Every once in a while I have to remind myself that God may be allowing our towers of technology to hold at bay a ton of the chaos of the fallen world, but he doesn’t have to keep allowing that. He can confuse our languages. I’d like to try to forget that, but every once in awhile when I look at Ashley and Ruth I remember that without medical technologies none of them would likely be alive and Judith would likely not make it past 1 or 2 years old. We’d like to forget our control over the world is a mirage, but every time one of us has to take antibiotics or be put under the knife its like the morphine high just wore off and we’re reminded this life is pain and chaos and we may not always be able to keep that at bay with a pill or a tap.


This world is a dark and cold place haunted by hell and its demons, but Jesus and heaven’s kingdom have invaded this world and brought a little light, cast out a few demons, and rolled back the stone — demonstrating that heaven’s day is coming. But we must still suffer many tribulations to enter the kingdom. Sickness, genetic defects, infertility, miscarriages, cancer, accidents, early deaths, famines, pandemics, slander, false accusations, loss of face and job for the sake of Jesus should all be considered standard fare. Therefore, as Peter says, we need to humble ourselves under God’s mighty hand. To do that, we have to throw off our delusions of control. Our world is not shut off from the dark whims of Satan nor of the often unknowable will of our wise heavenly Father. A war rages in the heavenly places —  which touches us in ways we cannot readily see. But God’s mighty hand will guide us and history where he sees fit. At the proper time he will exalt us — the powers of darkness under our feet — but we must humble ourselves.


Humility here looks like casting all our anxieties on God. Why? God cares for you. But do we see how strange this is to us? These Christians had to grapple with a world where they confess Jesus as Lord of history, and the emperor burns your friends on poles to light his gardens; a world where God cares for you and at the same time your master unjustly beats you — all while you cast your anxieties on God. May our blessings not blur our vision. May we always step back with believers across all history and recognize we really are not in control and keep casting our anxieties on the God who does indeed cares for us — humbly accepting what his sovereign hand gives.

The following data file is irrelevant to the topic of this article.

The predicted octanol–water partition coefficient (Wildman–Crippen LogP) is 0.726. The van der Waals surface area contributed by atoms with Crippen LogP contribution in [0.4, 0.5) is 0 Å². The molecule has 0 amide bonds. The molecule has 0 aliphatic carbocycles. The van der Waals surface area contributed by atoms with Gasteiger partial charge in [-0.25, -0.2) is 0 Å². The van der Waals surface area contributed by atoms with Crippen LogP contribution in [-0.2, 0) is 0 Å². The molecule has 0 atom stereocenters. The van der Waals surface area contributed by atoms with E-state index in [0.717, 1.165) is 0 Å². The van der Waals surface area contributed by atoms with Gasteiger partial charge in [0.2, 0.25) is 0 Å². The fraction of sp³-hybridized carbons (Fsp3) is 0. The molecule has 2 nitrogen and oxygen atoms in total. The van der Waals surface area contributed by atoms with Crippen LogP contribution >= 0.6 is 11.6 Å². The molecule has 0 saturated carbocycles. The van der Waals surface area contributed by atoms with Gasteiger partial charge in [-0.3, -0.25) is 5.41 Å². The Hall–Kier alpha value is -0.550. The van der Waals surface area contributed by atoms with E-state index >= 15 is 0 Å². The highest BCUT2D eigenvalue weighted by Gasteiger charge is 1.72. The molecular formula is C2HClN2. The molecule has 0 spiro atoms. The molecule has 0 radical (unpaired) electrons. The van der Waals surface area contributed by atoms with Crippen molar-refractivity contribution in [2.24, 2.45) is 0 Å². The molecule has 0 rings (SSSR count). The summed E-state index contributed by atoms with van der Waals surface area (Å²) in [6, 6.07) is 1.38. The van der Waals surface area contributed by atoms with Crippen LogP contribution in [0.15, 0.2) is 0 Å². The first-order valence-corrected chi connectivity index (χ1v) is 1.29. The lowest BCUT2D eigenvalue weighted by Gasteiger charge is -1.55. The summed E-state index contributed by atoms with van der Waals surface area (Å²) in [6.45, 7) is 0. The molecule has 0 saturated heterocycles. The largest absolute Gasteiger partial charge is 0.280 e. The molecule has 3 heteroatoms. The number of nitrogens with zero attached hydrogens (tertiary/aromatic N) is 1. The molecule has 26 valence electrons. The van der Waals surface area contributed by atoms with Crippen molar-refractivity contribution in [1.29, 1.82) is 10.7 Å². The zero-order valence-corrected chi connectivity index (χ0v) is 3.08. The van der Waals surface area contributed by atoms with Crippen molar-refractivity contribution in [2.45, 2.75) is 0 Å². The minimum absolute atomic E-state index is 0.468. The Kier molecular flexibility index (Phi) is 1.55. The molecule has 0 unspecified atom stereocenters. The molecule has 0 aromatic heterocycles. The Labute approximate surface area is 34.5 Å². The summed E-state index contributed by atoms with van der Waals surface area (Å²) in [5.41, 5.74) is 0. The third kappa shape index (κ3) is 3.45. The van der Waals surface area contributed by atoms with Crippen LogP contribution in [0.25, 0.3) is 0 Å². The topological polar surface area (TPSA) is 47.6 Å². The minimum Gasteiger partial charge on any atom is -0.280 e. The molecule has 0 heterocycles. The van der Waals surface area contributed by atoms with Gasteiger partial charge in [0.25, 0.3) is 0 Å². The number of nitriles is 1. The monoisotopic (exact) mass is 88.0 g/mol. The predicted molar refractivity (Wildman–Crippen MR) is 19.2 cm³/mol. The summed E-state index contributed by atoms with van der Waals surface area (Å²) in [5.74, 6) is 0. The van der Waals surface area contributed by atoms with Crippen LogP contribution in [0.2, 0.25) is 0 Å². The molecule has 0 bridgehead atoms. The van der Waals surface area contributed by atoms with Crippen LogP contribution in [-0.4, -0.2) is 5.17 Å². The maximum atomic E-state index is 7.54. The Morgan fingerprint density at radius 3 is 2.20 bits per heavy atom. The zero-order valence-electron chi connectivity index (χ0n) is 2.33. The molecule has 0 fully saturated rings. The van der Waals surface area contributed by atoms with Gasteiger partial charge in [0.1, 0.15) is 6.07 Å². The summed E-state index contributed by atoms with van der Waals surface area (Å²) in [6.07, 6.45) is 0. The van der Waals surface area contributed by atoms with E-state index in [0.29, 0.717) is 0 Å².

Second, Be Sober-minded and Watchful for the Devil (5:8-9)

Yet again, this is tough in a disenchanted age where the devil is a red cartoon character. We sound superstitious to blame suffering and temptation on him — let alone say he is prowling around like a lion seeking someone to devour. But in ages past people intuitively knew their cosmos was inhabited by all sorts of spiritual powers. They knew their minds, bodies, and lives were open and vulnerable to not only the Holy Spirit, but also to demonic spirits. But we intuitively see ourselves as closed off — inaccessible to spiritual powers that cannot be rationally explained away. That leaves us very vulnerable. And we must remember, when he does come, its not always as a terrifying dragon. He and his servants are often dressed up as angels of light and sound like innocent lambs. And he’s tricky: often compromising us by trying to make us decide between two corrupt paths — take the road less wicked.


Let’s not be naive. He is a roaring lion seeking someone to devour. We are always being hunted. I’m sure you have watched those animal shows where the predators are sneaking around their prey in the tall grass, waiting for them to turn their backs. I always love watching the meerkats — they always have sentries out to watch. But my reaction at their different behaviors is a curious thing. When I see lions tracking the wildebeests I think, “Look up!!” And yet, when I see meerkats on sentry duty I want to say, “Take it easy, guys!”


Let’s talk about the devil and our kids for a moment. Research varies, but over the past two decades statistics show that roughly 65-90% of youth will leave the church after high school. Some do come back later, but any number in that general range is staggering. From what I gather, only roughly 10% outright deny the faith. Most simply say they are busy or disillusioned with the church. It’s that simple. When our kids hit their 20s and life gets busy or hard or when they perceive hypocrisy, the devil snatches away the majority of our kids. Are we raising our kids until then as if we are in an all out war with the devil for their souls? Or are we trying to secure their best life now?